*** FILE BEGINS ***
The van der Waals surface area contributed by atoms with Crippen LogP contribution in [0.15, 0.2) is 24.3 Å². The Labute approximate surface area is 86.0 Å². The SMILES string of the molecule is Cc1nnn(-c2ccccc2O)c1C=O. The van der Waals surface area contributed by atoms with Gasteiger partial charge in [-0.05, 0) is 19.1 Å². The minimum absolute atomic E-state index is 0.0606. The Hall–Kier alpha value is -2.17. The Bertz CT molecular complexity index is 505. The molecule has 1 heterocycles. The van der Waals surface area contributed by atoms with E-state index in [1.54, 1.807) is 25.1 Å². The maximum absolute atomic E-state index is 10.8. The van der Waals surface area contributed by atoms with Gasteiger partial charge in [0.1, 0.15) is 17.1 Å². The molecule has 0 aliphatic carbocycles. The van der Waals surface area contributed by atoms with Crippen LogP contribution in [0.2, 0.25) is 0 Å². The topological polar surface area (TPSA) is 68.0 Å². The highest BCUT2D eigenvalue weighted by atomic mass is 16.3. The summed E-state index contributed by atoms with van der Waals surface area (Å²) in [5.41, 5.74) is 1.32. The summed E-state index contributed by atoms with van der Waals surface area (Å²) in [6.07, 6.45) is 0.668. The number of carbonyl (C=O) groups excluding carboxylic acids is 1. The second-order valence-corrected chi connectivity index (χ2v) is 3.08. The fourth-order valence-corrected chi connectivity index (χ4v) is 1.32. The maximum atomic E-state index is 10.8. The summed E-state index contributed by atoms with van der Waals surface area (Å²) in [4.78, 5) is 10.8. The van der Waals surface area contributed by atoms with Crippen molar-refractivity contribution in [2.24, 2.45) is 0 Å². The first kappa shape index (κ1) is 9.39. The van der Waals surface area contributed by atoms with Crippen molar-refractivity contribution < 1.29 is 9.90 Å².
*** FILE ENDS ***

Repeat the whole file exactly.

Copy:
The van der Waals surface area contributed by atoms with Crippen LogP contribution in [0.15, 0.2) is 24.3 Å². The Labute approximate surface area is 86.0 Å². The SMILES string of the molecule is Cc1nnn(-c2ccccc2O)c1C=O. The van der Waals surface area contributed by atoms with Gasteiger partial charge in [-0.05, 0) is 19.1 Å². The minimum absolute atomic E-state index is 0.0606. The Hall–Kier alpha value is -2.17. The Bertz CT molecular complexity index is 505. The molecule has 1 heterocycles. The van der Waals surface area contributed by atoms with E-state index in [1.54, 1.807) is 25.1 Å². The maximum absolute atomic E-state index is 10.8. The van der Waals surface area contributed by atoms with Gasteiger partial charge in [0.1, 0.15) is 17.1 Å². The molecule has 0 aliphatic carbocycles. The van der Waals surface area contributed by atoms with Crippen LogP contribution in [0.2, 0.25) is 0 Å². The topological polar surface area (TPSA) is 68.0 Å². The highest BCUT2D eigenvalue weighted by atomic mass is 16.3. The summed E-state index contributed by atoms with van der Waals surface area (Å²) in [5.41, 5.74) is 1.32. The summed E-state index contributed by atoms with van der Waals surface area (Å²) in [6.07, 6.45) is 0.668. The number of carbonyl (C=O) groups excluding carboxylic acids is 1. The second-order valence-corrected chi connectivity index (χ2v) is 3.08. The fourth-order valence-corrected chi connectivity index (χ4v) is 1.32. The maximum atomic E-state index is 10.8. The summed E-state index contributed by atoms with van der Waals surface area (Å²) in [4.78, 5) is 10.8. The van der Waals surface area contributed by atoms with Crippen molar-refractivity contribution in [2.24, 2.45) is 0 Å². The first kappa shape index (κ1) is 9.39. The van der Waals surface area contributed by atoms with Crippen molar-refractivity contribution < 1.29 is 9.90 Å².